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Indonesia weighs tax cut for bond investors to help prop currency

Mr Warjiyo says that Indonesia must raise interest rates ahead of the US Federal Reserve to avoid 'drastic' capital outflows.


INDONESIA is weighing proposals to cut the levy on gains from its sovereign bonds and extend tax breaks to exporters who will park their dollar earnings in local banks for a longer period as part of measures to shore up a weakening currency.

Lower bond taxes could attract more inflows and help "deepen domestic financial markets", Robert Pakpahan, director general of taxes, said in an interview in Jakarta.

Officials are also tweaking rules to grant exporters a tax break on foreign-exchange deposits beyond six months, he said. Foreign investors, except those from jurisdictions with tax treaties with Indonesia, currently pay a 20 per cent tax on Indonesian bonds, while locals are taxed at 15 per cent. There is no decision yet on the magnitude of the reduction, Mr Pakpahan said on Sept 28.

The proposals are the latest in a series of steps by policymakers to bolster the rupiah, which weakened past 15,000 per dollar for the first time in 20 years on Tuesday.

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Inflows such as those into stocks and bonds have become more crucial in boosting the supply of dollars as the central bank drains its reserves to slow the currency's slide.

Indonesia is among the hardest hit by the emerging-market selloff this year, with the currency losing about 10 per cent. Foreign inflows into its bonds stood at a paltry US$832 million in the nine months through September, compared with US$11.5 billion a year earlier, data compiled by Bloomberg show.

Foreign investors have trimmed their holding of rupiah bonds from a record 41.5 per cent in January to about 37 per cent. The yield on benchmark 10-year bonds has risen 192 basis points this year.

Since early 2016, the government has provided tax exemption for exporters depositing earnings in local banks for a certain period. Still, not many made use of the facility as the incentives ended with the rollover of the proceeds into a new deposit, Mr Pakpahan said. "That's why we are trying to fix that rollover requirement now," he said. "When the exporters roll over their foreign-exchange earnings, they will still get the incentives." The new rule will soon take effect.

In a boost to the government's efforts to stabilise the currency, exporters have also pledged to convert about 40 per cent of their revenue to the rupiah, according to Rosan P Roeslani, chairman of the Indonesian Chamber of Commerce and Industry.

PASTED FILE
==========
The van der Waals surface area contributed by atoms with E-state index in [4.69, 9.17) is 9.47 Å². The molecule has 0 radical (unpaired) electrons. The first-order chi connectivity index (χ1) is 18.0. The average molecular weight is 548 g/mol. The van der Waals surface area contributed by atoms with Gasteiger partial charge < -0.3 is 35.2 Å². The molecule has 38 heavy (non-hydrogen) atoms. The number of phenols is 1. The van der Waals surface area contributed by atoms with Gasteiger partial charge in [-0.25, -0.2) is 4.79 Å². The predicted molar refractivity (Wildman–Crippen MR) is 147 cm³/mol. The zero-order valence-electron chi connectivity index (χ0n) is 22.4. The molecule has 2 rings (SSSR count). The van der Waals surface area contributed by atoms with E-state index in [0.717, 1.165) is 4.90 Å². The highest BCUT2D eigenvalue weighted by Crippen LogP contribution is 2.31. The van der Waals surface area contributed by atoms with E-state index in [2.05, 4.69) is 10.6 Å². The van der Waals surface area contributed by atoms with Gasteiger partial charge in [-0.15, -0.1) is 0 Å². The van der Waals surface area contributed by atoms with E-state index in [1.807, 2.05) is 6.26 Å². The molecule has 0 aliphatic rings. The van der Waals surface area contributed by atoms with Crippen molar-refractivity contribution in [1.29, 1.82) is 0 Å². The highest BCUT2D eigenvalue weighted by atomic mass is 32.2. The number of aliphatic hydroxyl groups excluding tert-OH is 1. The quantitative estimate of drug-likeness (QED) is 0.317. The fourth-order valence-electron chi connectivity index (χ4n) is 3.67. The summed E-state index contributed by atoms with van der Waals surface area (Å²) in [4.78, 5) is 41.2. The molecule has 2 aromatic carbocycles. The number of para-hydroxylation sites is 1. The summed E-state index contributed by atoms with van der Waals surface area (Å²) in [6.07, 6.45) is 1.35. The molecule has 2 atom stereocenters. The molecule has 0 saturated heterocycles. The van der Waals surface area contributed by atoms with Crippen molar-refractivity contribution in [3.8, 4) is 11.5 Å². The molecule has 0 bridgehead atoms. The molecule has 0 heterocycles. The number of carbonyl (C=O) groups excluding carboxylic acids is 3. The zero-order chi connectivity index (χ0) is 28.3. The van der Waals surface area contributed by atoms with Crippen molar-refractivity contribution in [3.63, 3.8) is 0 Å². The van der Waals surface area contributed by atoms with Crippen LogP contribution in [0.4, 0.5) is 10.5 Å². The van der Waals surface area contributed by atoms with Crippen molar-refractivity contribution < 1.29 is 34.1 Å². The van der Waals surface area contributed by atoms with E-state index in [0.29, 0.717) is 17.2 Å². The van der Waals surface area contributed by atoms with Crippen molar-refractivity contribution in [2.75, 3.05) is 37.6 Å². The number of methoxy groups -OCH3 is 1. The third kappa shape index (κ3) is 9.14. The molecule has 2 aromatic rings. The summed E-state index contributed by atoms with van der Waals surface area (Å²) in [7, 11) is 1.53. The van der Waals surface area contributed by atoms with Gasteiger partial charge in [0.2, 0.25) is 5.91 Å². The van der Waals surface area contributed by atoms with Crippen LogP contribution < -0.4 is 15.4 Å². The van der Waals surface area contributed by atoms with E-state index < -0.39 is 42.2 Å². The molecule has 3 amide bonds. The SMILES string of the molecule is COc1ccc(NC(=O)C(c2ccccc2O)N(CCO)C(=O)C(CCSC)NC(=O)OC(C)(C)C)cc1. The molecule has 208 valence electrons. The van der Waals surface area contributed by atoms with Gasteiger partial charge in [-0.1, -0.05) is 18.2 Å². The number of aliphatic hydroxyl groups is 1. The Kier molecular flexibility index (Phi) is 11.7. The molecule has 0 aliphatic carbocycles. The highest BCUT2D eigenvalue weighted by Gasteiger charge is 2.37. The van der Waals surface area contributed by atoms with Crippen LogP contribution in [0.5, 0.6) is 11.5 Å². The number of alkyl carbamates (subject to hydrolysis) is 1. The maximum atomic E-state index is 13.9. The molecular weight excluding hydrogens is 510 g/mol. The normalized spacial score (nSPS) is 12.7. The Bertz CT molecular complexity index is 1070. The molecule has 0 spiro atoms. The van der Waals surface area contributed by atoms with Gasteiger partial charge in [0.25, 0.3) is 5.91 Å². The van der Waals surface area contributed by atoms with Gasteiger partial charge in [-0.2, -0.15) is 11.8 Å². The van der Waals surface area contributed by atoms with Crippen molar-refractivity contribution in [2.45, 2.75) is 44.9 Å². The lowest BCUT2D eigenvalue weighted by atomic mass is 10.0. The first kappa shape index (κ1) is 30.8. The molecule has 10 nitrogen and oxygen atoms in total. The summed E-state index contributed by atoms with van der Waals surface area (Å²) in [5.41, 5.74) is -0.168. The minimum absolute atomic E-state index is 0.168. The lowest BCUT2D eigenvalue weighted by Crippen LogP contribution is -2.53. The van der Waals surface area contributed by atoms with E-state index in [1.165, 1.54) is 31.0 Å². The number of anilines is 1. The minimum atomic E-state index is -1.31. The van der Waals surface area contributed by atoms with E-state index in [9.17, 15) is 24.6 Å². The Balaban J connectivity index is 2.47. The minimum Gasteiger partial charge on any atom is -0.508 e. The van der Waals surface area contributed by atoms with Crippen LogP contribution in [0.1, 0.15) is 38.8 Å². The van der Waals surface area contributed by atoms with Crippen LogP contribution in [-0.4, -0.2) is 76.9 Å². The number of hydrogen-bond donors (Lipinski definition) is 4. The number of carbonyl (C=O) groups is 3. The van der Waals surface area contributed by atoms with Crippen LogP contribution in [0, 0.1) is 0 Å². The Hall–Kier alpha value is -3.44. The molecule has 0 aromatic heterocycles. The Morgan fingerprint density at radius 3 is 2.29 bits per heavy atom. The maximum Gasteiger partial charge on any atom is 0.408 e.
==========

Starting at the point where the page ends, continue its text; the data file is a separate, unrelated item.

While exporters repatriated more than 90 per cent of their earnings in the second quarter, only 14 per cent of that was converted into rupiah, according to data from the central bank.

"After a series of discussions with the government, Bank Indonesia and the Financial Service Authority, we have committed to convert about 40 per cent of the repatriated earnings into the rupiah," Mr Roeslani said on Monday. "This new rollover policy will help to realise such a target."

Separately, Bank Indonesia governor Perry Warjiyo said on Wednesday that Indonesia must raise interest rates ahead of the US Federal Reserve to avoid "drastic" capital outflows. The comments appear to open the door for another Indonesian rate rise before mid-December, when the Fed is expected to increase US rates for the fourth time this year.

"We have to act first so that the capital reversals will not be drastic," Mr Perry told a seminar organised by Indonesian political party Golkar.

Bank Indonesia (BI) has raised interest rates five times since mid-May by a total of 150 basis points and intervened in the currency market to help the rupiah and reduce volatility.

"I don't like raising rates, but if the outflows are this heavy, then we must do it," he said, adding that higher interest rates would also work to reduce Indonesia's current account deficit.

Higher interest rates and a weaker exchange rate could affect domestic demand for imported goods, which would reduce the current account gap. The government has raised import tariffs, widened biodiesel use and delayed billions of dollars of infrastructure projects to cut import bills.

In the second quarter, Indonesia's current account deficit was its widest in nearly four years, at 3 per cent of gross domestic product.

The deficit was 1.7 per cent of GDP in 2017. BI has forecast the gap to rise to somewhere below 3 per cent this year, then narrow to about 2.5 per cent in 2019.

Pressure on the rupiah may ease next year because of the smaller deficit and fewer US rates increases, Mr Perry said. BLOOMBERG, REUTERS

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